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Black Lives Matter march shifts gears as it passes through Southtown to La Villita, Hemisfair

by Carson BoldingJun 09, 2020

On Monday, a second week of demonstrations against police brutality began across the nation. In San Antonio, protestors gathered at Blue Star Arts Complex south of downtown for a silent march to La Villita and Hemisfair. At Blue Star, Young Ambitious Activists, the organizers of this and many other local protests, stressed to supporters the day’s theme was love, family, and community.

Organizer Anthony Sanchez encouraged attendees to take selfies with fellow marchers. Lexi Qaiyyim, another organizer, opened the “people’s protests,” a time for demonstrators to share their stories with the crowd, by reading Maya Angelou’s poem “Still I Rise.” Officer Douglas Greene was then invited to speak to the crowd. “I walked up here, and I was received with love,” Greene said to 2,000 demonstrators assembled at Blue Star. “If we can protest together, we can dream together.”

It was the 10th consecutive day of marching in downtown San Antonio following the death of George Floyd by Minneapolis police two weeks ago.

Those who spoke in the people’s protest echoed the organizers’ calls for unity and community. Dustin Castro, 35, emphasized the importance of building community and connecting with people of different backgrounds. “The younger generations are part of a new generation of humanity, where it’s no longer tribalistic, it’s no longer divisive, it’s no longer us versus them,” he said. “We’re also connected. We’re also inspired. We’re also motivated.”

Staci Wilson, 22, told the crowd to think beyond George Floyd when they march.

“I want y’all to remember what y’all are marching for,” she said. “You’re not only marching for yourself, you’re not only marching for your friends. You’re not only marching for your families, or just for George Floyd. You’re marching for everybody.”

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Just before the march began, U.S. Rep. Joaquin and former Mayor Julián Castro arrived to speak to the crowd. “I want to say how proud I am to see everybody here,” Joaquin Castro said. After speaking about the history of police brutality in America, he said, “What I think you should be asking every elected official, from the president to the members of Congress to the City Council members to the county commissioners to the state legislators, is, ‘Are you gonna act?’ ” He cited his record in Congress of advocating against H.R. 1154, a bill in the U.S. House that would allow police unions across the country to engage in collective bargaining.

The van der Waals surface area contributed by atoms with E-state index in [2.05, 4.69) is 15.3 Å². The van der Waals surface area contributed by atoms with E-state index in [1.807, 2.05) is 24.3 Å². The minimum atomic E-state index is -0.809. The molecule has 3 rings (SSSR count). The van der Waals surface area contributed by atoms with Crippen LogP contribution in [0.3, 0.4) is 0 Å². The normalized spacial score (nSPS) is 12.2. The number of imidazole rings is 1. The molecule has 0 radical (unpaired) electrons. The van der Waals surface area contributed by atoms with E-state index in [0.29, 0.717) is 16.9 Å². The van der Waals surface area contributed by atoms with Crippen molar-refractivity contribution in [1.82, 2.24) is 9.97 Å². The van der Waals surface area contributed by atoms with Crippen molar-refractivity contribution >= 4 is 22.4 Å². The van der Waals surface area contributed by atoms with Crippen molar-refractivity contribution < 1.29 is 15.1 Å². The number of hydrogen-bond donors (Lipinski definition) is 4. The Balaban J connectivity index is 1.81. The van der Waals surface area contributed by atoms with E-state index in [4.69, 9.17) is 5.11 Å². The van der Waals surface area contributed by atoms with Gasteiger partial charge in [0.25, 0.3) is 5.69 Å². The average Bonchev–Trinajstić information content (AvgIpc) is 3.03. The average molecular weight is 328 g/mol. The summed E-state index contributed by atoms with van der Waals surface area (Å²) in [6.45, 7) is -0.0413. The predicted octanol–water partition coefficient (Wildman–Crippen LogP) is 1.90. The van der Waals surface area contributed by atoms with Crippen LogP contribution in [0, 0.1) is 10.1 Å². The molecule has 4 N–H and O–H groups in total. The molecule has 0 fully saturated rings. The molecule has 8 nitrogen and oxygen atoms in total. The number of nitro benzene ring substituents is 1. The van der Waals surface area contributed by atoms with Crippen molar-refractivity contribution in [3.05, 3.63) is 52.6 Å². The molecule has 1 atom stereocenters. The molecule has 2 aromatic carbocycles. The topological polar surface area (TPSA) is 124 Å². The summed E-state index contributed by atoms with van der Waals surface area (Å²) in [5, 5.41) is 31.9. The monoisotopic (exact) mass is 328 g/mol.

Julián Castro spoke about his work on the presidential campaign trail in the past year, stating that his campaign was the only one to put forward a stand-alone policy on policing.

“We want an America that lives up to his highest ideals, where no matter who you are, you’re treated fairly and your life is not snuffed out because of bigotry,” he said.

Monday’s protest followed a different route than last week’s marches. After leaving Blue Star Arts Complex, the crowd walked through the King William Historic District to La Villita. Last week’s protests were held at Public Safety Headquarters at South Santa Rosa Avenue, with marches to the Bexar County Courthouse and Travis Park. Dito Mendoza, 21, a member of Young Ambitious Activists, said their goal was to “bring (the movement) to new parts of the city.” He said the new route offered views of the Tower of the Americas and the River Walk, which brought a distinctly San Antonio energy to the protest.

Along the route, demonstrators were encouraged to be silent, but to hold their signs up high. “Put your signs up,” Qaiyyim told people as she passed them. “They can’t hear us, but they’re gonna see us today.”

At Arneson River Theatre, the throng of demonstrators filed in. Organizer Trevor Taylor led the crowd in chanting the names of two black men who were killed by SAPD officers in recent years: Charles Roundtree Jr. and Marquise Jones. Now that four Minneapolis officers have been charged in Floyd’s murder, the focus of the protests have shifted to police reform and justice for all victims of police brutality, including explicit calls in San Antonio for justice for Roundtree and Jones. Bexar County District Attorney Joe Gonzales has said he has no plans to reopen those cases.

After leaving La Villita, the march continued to the Torch of Friendship and then Hemisfair, where demonstrators convened on the grass for another round of the people’s protest. Members of the Krishna Temple were there to serve free food to all attendees.

Protestors demand police reform from Mayor Nirenberg, city officials

Carson Bolding is a reporting intern at the Heron and is studying economics and communications at Trinity University. She can be reached at carson@saheron.com, @carsonautri on Twitter.

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